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The latest consultation on the Scottish Government’s Community Empowerment Bill closed on 24th January. While there are some good ideas there, I’m not convinced it makes it “easier for community organisations to get involved in designing and delivering public services”.

At MainStreet, we believe that in many instances it is users, staff and community organisations that are best placed to plan, organise and run services locally.  In times of real financial pressure, we should be exploring new ways of working that harness the resources, talents and interests of all those who use and benefit from local public services. This is very much in line with principles of Asset-Based Community Development supported by the Scottish Government.

So I was excited about the Community Empowerment Bill, the consultation for which was introduced as “potentially the biggest transfer of power since devolution, transferring power from central and local government to Scotland’s communities”.

The latest version of the consultation falls a bit short of that. There are some good proposals in there:

  • Strong commitments to ensure that Community Planning is genuinely a joint endeavour – the NHS, Fire & Rescue, Police, Colleges, Scottish Enterprise and the Third Sector must share the load and accountability for outcomes with local authorities in future. Community Planning is meaningless if only one or two key bodies are actively involved in the work
  • The Land Reform suggestions are backed up with links to finance from the Scottish Land Fund and specific targets of 1m acres in community ownership by 2020
  • Considerations on Local Relief Schemes for non-domestic / business rates does at least provide more flexibility in funding and local taxation powers locally, and could help promote growth locally.

But the wider document doesn’t live up to initial expectations set by the Government on ‘empowerment’. If that term means anything, it should be about liberating communities; enabling and encouraging local people to do new and different things. Instead, there are several references to ‘rights to request’, or ‘rights to participate’ which in many instances formalises something that community organisations can in practice do already.

My biggest frustration is the absence of discussion or ideas in this paper about how we involve and incentivise local people and community organisations in running services. The original consultation papers in late 2012 referenced ideas of communities as providers, taking on contracts themselves – but in the new iteration, nothing.

That is disappointing. Community-led organisations do already take on the delivery of some public services here in Scotland – in some social care contexts, and in related areas of social transport – and do it well. Their proximity to users ensures an effective and efficient service.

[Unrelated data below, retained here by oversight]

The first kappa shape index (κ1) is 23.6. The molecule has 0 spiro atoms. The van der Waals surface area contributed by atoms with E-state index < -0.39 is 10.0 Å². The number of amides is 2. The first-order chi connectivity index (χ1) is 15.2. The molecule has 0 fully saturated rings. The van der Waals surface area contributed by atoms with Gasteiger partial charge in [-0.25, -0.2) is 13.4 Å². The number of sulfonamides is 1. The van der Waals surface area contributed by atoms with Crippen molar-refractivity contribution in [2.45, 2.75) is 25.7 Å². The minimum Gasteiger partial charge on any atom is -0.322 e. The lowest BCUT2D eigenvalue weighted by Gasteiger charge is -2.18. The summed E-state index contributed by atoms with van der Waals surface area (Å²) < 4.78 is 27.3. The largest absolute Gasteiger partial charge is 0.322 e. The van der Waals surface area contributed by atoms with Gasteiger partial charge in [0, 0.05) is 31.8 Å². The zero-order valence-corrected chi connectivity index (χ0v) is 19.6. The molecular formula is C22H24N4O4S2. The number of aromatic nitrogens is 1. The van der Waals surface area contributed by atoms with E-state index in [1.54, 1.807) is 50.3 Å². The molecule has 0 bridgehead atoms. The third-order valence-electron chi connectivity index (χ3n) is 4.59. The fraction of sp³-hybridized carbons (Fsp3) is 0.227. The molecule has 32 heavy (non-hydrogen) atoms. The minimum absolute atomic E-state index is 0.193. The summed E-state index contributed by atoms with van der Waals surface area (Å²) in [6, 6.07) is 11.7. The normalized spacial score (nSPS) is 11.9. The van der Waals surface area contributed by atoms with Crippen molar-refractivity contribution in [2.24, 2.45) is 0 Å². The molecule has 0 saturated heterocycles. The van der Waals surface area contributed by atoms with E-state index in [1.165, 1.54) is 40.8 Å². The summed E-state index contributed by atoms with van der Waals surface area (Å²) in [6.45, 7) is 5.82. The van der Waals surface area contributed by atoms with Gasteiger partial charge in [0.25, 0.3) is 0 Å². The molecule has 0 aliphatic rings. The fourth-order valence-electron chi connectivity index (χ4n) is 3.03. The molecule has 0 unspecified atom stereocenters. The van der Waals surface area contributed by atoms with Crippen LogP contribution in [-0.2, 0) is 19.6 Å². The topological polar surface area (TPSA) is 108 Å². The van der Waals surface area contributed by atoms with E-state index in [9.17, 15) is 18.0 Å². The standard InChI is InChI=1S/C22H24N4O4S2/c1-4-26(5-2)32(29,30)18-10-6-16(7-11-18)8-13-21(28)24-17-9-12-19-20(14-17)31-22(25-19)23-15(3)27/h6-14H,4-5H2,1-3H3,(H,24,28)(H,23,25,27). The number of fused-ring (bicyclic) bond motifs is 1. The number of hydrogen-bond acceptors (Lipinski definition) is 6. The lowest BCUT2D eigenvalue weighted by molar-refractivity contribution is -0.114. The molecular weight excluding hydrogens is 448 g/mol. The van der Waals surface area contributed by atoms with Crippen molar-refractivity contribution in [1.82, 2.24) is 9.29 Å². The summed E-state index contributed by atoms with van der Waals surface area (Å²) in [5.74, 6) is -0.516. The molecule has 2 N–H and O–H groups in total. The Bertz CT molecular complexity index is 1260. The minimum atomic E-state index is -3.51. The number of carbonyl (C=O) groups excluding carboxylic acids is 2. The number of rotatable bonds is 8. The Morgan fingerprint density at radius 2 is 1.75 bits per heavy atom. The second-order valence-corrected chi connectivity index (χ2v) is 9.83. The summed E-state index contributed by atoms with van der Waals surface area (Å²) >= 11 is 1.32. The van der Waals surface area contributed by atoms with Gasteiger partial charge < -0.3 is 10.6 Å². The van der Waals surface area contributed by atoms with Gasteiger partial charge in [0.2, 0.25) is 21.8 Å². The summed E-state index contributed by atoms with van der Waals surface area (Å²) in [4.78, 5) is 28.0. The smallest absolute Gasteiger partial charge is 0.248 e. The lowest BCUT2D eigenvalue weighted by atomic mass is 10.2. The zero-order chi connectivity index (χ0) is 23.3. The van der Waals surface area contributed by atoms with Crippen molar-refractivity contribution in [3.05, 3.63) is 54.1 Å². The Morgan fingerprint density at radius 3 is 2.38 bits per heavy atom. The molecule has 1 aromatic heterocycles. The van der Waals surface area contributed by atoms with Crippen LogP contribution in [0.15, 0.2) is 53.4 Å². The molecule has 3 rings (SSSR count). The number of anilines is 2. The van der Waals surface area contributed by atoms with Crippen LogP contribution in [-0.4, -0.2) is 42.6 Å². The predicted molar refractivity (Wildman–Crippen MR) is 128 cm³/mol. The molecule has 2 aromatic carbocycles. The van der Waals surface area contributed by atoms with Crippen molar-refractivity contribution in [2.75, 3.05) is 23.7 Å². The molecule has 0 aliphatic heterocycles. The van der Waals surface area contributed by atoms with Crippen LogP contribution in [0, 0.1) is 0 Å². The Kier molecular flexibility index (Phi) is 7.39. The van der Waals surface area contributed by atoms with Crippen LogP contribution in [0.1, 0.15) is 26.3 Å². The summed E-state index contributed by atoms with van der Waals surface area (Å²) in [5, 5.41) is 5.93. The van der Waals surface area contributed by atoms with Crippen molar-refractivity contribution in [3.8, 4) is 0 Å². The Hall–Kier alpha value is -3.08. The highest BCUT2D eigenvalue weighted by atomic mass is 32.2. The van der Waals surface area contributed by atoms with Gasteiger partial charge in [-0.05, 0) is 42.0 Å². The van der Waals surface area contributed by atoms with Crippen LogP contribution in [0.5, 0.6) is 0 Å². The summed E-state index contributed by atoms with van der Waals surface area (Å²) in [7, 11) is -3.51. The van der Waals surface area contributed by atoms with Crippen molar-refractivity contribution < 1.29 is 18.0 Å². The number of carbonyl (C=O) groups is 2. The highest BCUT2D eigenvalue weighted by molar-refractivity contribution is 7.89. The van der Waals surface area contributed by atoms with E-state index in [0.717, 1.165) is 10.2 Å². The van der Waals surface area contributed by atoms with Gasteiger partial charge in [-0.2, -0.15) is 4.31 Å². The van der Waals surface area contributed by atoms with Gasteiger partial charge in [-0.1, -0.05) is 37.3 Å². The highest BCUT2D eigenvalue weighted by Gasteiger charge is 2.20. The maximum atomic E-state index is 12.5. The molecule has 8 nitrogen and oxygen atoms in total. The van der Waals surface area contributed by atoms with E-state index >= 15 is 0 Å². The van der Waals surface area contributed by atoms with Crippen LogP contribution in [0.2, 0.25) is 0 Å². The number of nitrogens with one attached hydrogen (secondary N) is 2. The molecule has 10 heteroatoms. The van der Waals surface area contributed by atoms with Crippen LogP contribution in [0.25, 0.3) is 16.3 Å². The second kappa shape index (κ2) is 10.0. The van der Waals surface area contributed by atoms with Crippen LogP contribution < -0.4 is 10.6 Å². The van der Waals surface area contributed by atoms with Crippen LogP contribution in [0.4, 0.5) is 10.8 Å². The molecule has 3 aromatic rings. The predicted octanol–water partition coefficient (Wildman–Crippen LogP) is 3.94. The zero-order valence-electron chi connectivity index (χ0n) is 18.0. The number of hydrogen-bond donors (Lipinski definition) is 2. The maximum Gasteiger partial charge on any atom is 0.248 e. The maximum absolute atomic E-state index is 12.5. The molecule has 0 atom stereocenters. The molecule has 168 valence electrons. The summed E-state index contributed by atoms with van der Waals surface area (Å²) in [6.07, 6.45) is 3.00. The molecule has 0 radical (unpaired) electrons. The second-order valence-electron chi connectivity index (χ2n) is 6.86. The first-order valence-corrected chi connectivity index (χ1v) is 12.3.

But there so many other facets of service delivery that they could be actively involved in – parks & open spaces maintenance; roads maintenance; local halls, libraries & museums; sports & leisure; local events & festivals; other local transport provision.  But in the main, they aren’t.

The Government’s aim was to make it “easier for community organisations to get involved in designing and delivering public services”.  There isn’t a uniform, ‘one-size fits all’ approach for that – healthy communities are by definition unique. But at the very least, it should be ensuring that our Community Planning Partnerships proactively explore how to get others to take on the budget and responsibility for delivering public services. Some suggestions would be:

  • As part of its planning rounds, CPPs evaluate all community service provision, and ask what would need to be done to get the community and third sector more involved in actual delivery
  • Creation of pioneer pilot schemes to encourage innovative community service models; these could be mutuals, social enterprises, voluntary organisations or something completely different – as long as they deliver more effectively and efficiently and from which lessons can be applied elsewhere
  • A fund to help build capacity for local community organisations, allowing them potentially to take over the running of local public services

If we are serious about Community Empowerment, we can’t just commit to give communities a voice in how services are run but support them to run them too.

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